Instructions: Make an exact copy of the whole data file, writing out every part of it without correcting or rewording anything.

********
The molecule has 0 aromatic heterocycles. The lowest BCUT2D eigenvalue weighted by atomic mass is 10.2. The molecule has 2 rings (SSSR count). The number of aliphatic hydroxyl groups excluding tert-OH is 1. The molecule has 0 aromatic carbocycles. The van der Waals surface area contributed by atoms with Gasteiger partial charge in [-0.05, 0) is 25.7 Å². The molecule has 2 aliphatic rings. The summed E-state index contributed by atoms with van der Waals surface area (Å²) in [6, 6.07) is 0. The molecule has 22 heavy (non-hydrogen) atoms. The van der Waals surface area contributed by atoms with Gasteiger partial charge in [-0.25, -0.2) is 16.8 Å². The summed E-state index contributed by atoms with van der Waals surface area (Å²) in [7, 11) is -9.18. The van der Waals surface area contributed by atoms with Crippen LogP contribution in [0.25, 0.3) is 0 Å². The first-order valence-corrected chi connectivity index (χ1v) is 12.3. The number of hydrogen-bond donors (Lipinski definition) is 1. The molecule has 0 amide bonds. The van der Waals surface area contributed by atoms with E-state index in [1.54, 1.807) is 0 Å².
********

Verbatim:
The molecule has 0 aromatic heterocycles. The lowest BCUT2D eigenvalue weighted by atomic mass is 10.2. The molecule has 2 rings (SSSR count). The number of aliphatic hydroxyl groups excluding tert-OH is 1. The molecule has 0 aromatic carbocycles. The van der Waals surface area contributed by atoms with Gasteiger partial charge in [-0.05, 0) is 25.7 Å². The molecule has 2 aliphatic rings. The summed E-state index contributed by atoms with van der Waals surface area (Å²) in [6, 6.07) is 0. The molecule has 22 heavy (non-hydrogen) atoms. The van der Waals surface area contributed by atoms with Gasteiger partial charge in [-0.25, -0.2) is 16.8 Å². The summed E-state index contributed by atoms with van der Waals surface area (Å²) in [7, 11) is -9.18. The van der Waals surface area contributed by atoms with Crippen LogP contribution in [0.25, 0.3) is 0 Å². The first-order valence-corrected chi connectivity index (χ1v) is 12.3. The number of hydrogen-bond donors (Lipinski definition) is 1. The molecule has 0 amide bonds. The van der Waals surface area contributed by atoms with E-state index in [1.54, 1.807) is 0 Å².